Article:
June 1–9 is Rabbit Awareness Week (RAW), an annual campaign raising awareness around the welfare needs of pet rabbits in the UK and Ireland.
Rabbit Awareness Week is organised by Burgess Pet Care and supported by the UK’s largest animal welfare organisations and charities. This year’s campaign is urging rabbit owners to vaccinate their rabbits to protect them against a deadly rabbit disease that is sweeping across the UK and Ireland.
Rabbit viral haemorrhagic disease 2 (RVHD2) is highly infectious, with little or no symptoms, and causes sudden death in rabbits by internal bleeding. Vaccination is the most effective way to protect rabbits against RVHD2 and other diseases but only 14% of pet rabbits are vaccinated against RVHD2. The lives of unvaccinated rabbits are at risk, as outbreaks of the disease has been reported all over the UK and Ireland.
Dr Suzanne Moyes MVB MRCVS, Technical Director at Burgess Pet Care, who lead on the campaign, said:
“Rabbits make absolutely fantastic pets but they’re also one of the most misunderstood. Rabbits have very complicated welfare needs and there are a number of areas that need improving when it comes to rabbit ownership, especially preventative healthcare, so RAW provides an amazing opportunity for rabbit owners to make sure their rabbits are as healthy and happy as they should be.
“Rabbits are at risk from a variety of deadly diseases, including myxomatosis, rabbit viral haemorrhagic disease and rabbit viral haemorrhagic disease 2. Whilst these diseases are deadly, they are preventable with the correct vaccinations: a joint vaccination for RVHD/ myxomatosis and a separate vaccination for RVHD2. Without these vaccinations, rabbit owners are putting their pets’ lives at risk. We are urging all rabbit owners to make sure their pet rabbits are vaccinated for Rabbit Awareness Week.”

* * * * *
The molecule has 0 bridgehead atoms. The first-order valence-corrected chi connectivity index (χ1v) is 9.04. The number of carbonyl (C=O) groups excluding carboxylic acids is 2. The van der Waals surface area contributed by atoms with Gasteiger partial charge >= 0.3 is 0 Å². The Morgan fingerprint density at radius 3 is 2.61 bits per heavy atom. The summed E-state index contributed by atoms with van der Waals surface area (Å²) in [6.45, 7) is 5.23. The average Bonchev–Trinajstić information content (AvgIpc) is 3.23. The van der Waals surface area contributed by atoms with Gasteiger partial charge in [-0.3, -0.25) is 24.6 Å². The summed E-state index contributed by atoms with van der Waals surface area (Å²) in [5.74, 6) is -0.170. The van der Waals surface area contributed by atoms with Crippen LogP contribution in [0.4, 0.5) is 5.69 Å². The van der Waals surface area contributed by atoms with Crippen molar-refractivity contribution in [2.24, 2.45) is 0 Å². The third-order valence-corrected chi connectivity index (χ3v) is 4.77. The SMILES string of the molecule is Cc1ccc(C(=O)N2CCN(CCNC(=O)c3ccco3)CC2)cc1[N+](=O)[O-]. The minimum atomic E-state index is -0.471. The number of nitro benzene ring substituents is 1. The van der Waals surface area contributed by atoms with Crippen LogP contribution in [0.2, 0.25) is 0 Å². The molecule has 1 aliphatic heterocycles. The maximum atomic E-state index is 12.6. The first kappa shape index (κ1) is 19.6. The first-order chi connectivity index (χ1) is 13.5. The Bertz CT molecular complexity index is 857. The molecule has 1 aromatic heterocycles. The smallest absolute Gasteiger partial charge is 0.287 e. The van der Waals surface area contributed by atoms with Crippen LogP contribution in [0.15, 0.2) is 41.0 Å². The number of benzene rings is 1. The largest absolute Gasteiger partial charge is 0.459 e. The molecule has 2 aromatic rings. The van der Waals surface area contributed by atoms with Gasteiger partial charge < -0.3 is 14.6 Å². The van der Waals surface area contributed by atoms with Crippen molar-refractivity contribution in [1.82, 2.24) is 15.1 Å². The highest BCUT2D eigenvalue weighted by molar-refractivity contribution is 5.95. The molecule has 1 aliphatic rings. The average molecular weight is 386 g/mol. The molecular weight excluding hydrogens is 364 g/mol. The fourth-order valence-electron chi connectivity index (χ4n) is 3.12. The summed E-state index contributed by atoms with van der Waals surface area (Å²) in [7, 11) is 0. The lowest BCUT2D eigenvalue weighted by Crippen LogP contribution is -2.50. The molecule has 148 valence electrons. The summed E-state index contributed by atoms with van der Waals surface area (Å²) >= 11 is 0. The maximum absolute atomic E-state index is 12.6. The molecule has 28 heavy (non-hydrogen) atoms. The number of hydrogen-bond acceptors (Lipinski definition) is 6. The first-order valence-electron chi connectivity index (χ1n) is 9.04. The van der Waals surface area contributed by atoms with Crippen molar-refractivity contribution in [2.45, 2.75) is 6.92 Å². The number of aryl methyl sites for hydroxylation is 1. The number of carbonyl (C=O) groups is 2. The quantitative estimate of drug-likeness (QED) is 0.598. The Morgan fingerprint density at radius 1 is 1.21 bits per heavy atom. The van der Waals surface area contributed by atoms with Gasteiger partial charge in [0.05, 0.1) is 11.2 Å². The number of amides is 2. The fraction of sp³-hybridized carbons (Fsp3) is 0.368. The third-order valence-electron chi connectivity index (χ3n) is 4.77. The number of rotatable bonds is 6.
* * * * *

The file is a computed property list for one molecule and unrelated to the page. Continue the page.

Research from the latest PDSA Animal Wellbeing (PAW) Report found that there are 1million pet rabbits in the UK but only 34% of these are registered with a vet. As a prey species, rabbits are particularly good at hiding signs of illness, so regular visits to the vet and health checks are essential to keep rabbits healthy and happy.
PDSA Vet Nurse Kristiana Shirley said:
“Vaccinations are absolutely essential to protect rabbits against devastating diseases. Findings from our 2018 PDSA Animal Wellbeing (PAW) Report revealed that the main reasons rabbit owners didn’t vaccinate their rabbits were that their bunnies didn’t come into contact with other animals; they don’t think it’s necessary or that it’s too expensive.
“We want to spread the message that all unvaccinated bunnies are at risk from diseases like RVHD-2, even if their rabbit doesn’t come into contact with other animals or wildlife. Infections can be carried on owners’ shoes or clothes, with other pets, and even via insects. Luckily a simple vaccination can keep your rabbits safe. It’s worth the small cost to prevent heartbreak.”
The PDSA PAW Report also found that 54% of pet rabbits in the UK live alone, but professional advice suggests rabbits should be kept with at least one other suitable rabbit companion. The same report found 28% of pet rabbits live in a hutch or cage that is too small and 20% of pet rabbits are still being fed muesli, despite research showing a link between muesli diets and the development of fatal health issues.
Veterinary practices, rescue centres, pet shop retailers and schools are holding a variety of events throughout the week of RAW to help educate rabbit owners around the welfare needs of their pets.
• The RSPCA will be hosting a live Q&A on their social media channels Wednesday 5th June 12:30–13:30 and are holding events at some of their sites.
• PDSA, Wood Green and Blue Cross hospitals will be holding free health checks at select locations throughout the week of RAW.